Several Gwyddion functions do convolutions and deconvolutions of some sort. A subtle point which is occasionaly a source of confusion is the difference between continuous and discrete operations. When images f and g are physical quantities, i.e. fields sampled in space, their convolution h

is again a physical field. Its physical dimension (units) is

For images dim(A) has the dimension of image area, i.e. usually square metres.

When the integral is realized using a discrete Riemann sum

the area appears as the area of one pixel ΔA. This is how all Gwyddion convolution, deconvolution and transfer function operations work by default, i.e. with the Normalize as integral option enabled.

In digital image processing physical units are sometimes ignored and convolution understood as simple discrete convolution of images

It is possible to obtain this behaviour by disabling the option Normalize as integral in a particular function. You should be aware the result of the operation is then no longer a physical quantity sampled in space (it depends on pixel size) and the units are different. The only function which works this way by default is Convolution Filter, where one of the operands is given as a small matrix of unitless numbers.

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Convolution of two images can be performed using Convolve (see Convolution Filter for convolution with a small kernel, entered numerically). The module has only a few options:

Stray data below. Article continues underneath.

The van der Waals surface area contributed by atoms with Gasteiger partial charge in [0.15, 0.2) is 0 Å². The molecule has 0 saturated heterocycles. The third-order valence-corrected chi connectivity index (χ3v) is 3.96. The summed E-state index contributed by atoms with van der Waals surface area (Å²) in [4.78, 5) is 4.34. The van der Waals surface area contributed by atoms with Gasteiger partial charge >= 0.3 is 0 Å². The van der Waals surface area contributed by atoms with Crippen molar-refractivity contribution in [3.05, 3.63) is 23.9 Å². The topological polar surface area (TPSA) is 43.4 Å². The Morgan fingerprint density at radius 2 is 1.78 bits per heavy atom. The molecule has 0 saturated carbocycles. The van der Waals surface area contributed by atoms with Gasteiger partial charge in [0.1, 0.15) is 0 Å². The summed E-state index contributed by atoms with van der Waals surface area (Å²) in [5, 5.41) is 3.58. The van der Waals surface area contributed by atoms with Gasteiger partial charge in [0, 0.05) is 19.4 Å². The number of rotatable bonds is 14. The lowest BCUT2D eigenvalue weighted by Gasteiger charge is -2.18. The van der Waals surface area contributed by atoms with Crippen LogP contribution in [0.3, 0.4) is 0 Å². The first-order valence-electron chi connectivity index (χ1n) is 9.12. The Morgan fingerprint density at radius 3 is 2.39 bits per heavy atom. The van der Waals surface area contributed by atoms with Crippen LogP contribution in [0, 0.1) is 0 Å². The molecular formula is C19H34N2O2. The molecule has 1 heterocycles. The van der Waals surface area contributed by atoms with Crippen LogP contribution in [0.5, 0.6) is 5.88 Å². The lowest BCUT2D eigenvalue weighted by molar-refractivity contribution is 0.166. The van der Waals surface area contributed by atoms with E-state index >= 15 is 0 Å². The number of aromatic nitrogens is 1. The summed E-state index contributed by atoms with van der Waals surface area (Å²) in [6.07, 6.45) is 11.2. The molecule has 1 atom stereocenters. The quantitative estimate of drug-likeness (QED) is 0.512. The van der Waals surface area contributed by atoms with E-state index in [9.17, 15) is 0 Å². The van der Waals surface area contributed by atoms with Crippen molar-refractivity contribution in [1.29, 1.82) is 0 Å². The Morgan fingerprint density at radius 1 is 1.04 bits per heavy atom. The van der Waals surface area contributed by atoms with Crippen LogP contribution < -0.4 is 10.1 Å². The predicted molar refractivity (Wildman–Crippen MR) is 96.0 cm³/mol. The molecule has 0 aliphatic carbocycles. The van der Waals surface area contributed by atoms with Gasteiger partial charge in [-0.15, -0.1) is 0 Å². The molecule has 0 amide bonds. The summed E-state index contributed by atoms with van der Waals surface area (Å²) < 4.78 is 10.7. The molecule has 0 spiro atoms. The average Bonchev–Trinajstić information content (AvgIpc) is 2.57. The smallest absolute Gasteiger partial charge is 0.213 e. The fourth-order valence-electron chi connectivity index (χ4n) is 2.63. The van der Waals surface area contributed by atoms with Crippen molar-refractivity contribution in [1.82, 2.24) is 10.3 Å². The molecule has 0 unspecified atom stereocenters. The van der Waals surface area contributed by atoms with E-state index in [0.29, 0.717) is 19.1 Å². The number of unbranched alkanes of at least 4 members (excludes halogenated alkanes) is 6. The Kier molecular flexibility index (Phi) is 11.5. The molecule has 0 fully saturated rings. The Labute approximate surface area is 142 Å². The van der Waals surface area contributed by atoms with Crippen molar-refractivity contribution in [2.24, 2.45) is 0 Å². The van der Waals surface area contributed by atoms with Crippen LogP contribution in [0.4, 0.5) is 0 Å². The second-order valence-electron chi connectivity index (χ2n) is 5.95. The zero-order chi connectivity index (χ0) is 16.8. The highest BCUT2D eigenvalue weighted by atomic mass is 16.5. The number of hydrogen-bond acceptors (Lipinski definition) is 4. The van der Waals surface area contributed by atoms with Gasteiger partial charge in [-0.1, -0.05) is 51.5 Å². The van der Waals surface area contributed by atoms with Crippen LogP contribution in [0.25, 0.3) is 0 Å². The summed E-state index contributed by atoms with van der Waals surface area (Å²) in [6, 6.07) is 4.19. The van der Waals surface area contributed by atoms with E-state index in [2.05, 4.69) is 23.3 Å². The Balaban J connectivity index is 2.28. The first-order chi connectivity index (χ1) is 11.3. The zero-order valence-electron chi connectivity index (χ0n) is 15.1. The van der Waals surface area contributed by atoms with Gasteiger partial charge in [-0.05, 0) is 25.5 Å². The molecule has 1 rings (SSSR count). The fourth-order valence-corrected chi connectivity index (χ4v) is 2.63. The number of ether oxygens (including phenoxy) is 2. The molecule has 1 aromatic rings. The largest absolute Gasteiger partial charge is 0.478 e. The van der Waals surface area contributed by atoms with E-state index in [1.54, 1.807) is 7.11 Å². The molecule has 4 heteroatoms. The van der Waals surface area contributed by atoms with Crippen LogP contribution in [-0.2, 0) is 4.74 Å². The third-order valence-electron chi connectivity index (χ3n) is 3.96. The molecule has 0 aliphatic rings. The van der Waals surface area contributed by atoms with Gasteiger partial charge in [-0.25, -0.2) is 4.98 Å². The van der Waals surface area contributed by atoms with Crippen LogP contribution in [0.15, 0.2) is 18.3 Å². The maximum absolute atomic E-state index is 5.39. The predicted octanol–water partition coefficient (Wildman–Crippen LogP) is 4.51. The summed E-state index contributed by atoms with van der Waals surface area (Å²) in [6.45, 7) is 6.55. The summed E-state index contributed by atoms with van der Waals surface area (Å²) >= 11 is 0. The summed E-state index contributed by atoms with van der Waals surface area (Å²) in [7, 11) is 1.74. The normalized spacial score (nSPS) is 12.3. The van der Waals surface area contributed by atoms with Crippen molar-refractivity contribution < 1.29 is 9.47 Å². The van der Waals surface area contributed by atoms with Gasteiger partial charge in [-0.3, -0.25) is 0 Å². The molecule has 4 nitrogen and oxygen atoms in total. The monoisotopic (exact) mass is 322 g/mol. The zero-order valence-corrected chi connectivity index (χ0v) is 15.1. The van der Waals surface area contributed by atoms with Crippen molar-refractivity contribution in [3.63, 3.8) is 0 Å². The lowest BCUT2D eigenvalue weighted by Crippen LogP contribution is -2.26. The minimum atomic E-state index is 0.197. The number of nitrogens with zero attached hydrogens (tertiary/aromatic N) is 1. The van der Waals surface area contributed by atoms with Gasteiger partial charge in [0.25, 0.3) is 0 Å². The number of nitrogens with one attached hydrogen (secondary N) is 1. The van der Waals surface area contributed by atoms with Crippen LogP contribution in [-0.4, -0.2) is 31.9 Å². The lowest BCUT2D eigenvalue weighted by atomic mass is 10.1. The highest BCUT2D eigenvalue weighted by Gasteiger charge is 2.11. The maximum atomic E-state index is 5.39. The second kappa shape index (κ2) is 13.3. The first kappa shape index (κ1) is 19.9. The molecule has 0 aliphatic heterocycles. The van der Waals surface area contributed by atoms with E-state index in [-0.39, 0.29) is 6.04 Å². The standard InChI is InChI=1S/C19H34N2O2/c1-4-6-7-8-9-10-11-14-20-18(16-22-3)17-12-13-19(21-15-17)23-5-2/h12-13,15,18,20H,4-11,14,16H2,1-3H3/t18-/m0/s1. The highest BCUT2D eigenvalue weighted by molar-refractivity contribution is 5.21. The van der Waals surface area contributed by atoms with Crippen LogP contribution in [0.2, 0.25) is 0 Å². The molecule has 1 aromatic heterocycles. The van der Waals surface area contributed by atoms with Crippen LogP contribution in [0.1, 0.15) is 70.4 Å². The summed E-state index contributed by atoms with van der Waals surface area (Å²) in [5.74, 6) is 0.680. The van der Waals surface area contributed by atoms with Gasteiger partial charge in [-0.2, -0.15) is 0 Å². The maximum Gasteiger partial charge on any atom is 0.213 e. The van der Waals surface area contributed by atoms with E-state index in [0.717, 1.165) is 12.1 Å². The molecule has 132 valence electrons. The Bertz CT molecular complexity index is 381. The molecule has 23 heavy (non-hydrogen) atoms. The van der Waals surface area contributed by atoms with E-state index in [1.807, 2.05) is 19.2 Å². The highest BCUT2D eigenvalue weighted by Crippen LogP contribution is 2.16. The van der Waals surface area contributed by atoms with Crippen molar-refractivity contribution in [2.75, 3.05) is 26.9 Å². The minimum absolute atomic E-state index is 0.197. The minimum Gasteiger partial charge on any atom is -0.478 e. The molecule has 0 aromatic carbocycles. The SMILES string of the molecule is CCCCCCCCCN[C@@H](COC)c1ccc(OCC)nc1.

- Convolution kernel
- The smaller image to convolve the larger image with, for instance a tip transfer function image. The dimensions of one pixel in both images must correspond.
- Exterior type
- What values should be assumed for pixels outside the image (as in Extend).
- Output size
- The size of the resulting image with respect to which pixels entered the calculation. Crop to interior cuts the image to consists only of pixels that are sufficiently far from the boundary that the exterior does not matter. Keep size creates an image with the same as the input image. Finally, Extend to convolved means the resulting image will be extended on each side by half the kernel size.

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A simple regularized deconvolution of two images can be performed using Deconvolve. The module has only only a few options:

- Convolution kernel
- The smaller to convolve the current image with.
- Sigma
- Regularization parameter.

Output type Deconvolved produces the deconvolved image; Difference calculates the difference between reconvolved image and the input.

The *probe transfer function* (or point spread
function) can be estimated from measured data, even noisy, when the
corresponding ideally sharp signal is available. Gwyddion currently
implements a few relatively simple methods.

→ → . The user interface of the module is and a typical performance on simulated noisy data is shown in the following figures.

The sharp signal is selected as Ideal response. It must have the same dimensions as the image. There are currently three available deconvolution methods:

- Regularised filter
Simple frequency-space filter with constant regularisation term. It produces transfer function image of the same size as the input images. Option TF zoom can be used to display zoomed central part of the image.

- Least squares